Iowa lost a close one, 57-51, to sixth-ranked Rutgers in the championship game of the KCRG-TV9 Hawkeye Challenge. Despite the loss, the build-up, excitement and emotion for this game was intense as former Iowa Head Coach and Hall of Famer C. Vivian Stringer made her return and first appearance in Carver-Hawkeye Arena in 10 years; she left the Hawkeyes in 1995. Iowa pulled to within two points (46-44) midway through the second half, but Tournament MVP Cappie Poindexter made clutch baskets down the stretch to help the Scarlet Knights earn a victory in their head coach’s return to Iowa City.

February 2, 2006 — Iowa 77, Purdue 71 (OT)
Iowa did not hold a lead the entire 40 minutes of regulation, but rallied to whip eighth-ranked Purdue 77-71 in overtime. The win halted Purdue’s 13-game overall winning streak and nine-game streak in Big Ten play. The Hawkeyes trailed the entire game, by as much as 11 points in the second half, but a Wendy Ausdemore baseline jumper with 17 seconds left concluded a 6-0 Iowa run to tie the game at 65 and send the contest to overtime. Iowa scored the first four points of the extra session and never looked back as it out-scored Purdue 12-6 in overtime. A trio of Iowa freshmen (Wendy Ausdemore 23, Megan Skouby 19, Kristi Smith 15) combined for 57 of its 77 points.

February 25, 2007 — Iowa 103, Wisconsin 93
Five Hawkeyes scored in double figures as Iowa outlasted Wisconsin, 103-93 at Carver-Hawkeye Arena in the final regular season game of the 2006-07 season. The 103-point outburst by Iowa is the second-highest scoring total in school history and is an arena record. The Hawkeyes reached the century mark for the first time in 18 years and only the fifth time in school history. Wendy Ausdemore, Kristi Smith and Nicole VanderPol combined for 65 of the 103 points. Ausdemore drained four consecutive 3-pointers in the first 5:07 of the second half to fuel the Hawkeye offense. In fact, the sophomore finished the contest 6-8 from behind the arc. The six treys is an arena record by an Iowa player.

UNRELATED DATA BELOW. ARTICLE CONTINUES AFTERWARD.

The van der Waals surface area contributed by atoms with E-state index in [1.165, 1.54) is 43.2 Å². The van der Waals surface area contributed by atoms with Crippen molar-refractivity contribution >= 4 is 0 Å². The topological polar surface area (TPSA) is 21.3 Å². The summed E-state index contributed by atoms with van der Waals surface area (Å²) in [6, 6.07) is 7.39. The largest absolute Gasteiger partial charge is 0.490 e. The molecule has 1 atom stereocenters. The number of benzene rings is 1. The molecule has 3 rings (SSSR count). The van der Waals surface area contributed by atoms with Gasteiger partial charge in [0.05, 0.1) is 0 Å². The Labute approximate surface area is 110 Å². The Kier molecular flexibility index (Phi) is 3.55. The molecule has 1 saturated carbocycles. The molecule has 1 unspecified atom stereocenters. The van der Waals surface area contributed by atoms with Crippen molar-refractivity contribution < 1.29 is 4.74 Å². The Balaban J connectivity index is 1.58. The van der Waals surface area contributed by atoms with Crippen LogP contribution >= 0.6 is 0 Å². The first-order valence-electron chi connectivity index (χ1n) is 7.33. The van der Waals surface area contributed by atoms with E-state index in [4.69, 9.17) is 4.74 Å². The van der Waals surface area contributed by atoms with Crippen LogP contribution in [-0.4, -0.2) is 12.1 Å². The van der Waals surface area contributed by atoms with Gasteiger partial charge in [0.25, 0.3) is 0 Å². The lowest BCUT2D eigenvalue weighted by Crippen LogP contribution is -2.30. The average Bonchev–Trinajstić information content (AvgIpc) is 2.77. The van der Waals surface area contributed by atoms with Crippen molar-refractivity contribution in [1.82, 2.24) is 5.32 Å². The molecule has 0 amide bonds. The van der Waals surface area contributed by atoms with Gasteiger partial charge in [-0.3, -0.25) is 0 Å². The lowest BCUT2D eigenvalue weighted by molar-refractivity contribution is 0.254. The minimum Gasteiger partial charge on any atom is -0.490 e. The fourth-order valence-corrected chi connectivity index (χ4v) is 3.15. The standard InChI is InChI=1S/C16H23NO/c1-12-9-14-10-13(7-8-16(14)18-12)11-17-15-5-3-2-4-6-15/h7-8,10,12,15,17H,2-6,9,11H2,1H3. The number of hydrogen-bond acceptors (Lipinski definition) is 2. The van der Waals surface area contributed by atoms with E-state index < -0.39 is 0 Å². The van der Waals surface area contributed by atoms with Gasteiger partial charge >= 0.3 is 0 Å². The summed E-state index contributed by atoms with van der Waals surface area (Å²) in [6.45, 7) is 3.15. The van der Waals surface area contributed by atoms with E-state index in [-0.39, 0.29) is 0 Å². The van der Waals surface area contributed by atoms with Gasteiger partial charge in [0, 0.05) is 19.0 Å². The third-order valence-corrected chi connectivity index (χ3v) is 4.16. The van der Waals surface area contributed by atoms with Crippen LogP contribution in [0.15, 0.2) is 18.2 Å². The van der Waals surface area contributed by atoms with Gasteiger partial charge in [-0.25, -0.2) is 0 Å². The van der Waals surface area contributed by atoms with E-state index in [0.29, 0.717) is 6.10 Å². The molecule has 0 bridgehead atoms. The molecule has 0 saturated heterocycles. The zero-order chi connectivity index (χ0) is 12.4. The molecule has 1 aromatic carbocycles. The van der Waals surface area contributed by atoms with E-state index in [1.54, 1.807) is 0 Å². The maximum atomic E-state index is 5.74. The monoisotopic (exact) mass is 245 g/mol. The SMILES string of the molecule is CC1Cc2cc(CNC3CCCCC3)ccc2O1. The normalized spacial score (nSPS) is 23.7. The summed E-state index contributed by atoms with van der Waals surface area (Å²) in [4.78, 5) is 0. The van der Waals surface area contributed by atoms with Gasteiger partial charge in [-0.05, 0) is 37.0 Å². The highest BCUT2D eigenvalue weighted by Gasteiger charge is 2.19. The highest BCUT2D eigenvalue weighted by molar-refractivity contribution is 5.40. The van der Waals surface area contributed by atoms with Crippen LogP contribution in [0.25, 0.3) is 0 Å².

Tom Brands is one of a handful of Hawkeyes who have put their mark on the Arena’s history both as a student-athlete and as a coach.




January 3, 1983 — No. 2 Iowa 35, No. 4 Oklahoma 7
It was the first athletic event ever held in Carver-Hawkeye Arena. The Arena opened to rave reviews on a Monday evening in a wrestling meet between two traditional NCAA powerhouses. But, the second-ranked Iowa Hawkeyes crushed fourth-ranked Oklahoma 35-7 in front of 8,031 fans. A few birds still flying inside the arena did nothing to what was labeled as, “the house Gable opened”. Iowa’s 118-pound Tim Riley, an Iowa City native, won the first match in the arena. The $17-million facility was now officially open. Iowa would play its first basketball game in the new arena three days later (Jan. 6 vs. Michigan State).

March 13-15, 1986 — 1986 NCAA Championships
The Hawkeyes won their ninth-straight NCAA title while hosting the NCAA tournament March 13-15, 1986, in Carver-Hawkeye Arena. Iowa’s nine titles equaled the longest streak of national titles won by any school, in any sport – a distinction also held by Yale golf (1905-13) and Southern Cal track (1935-43).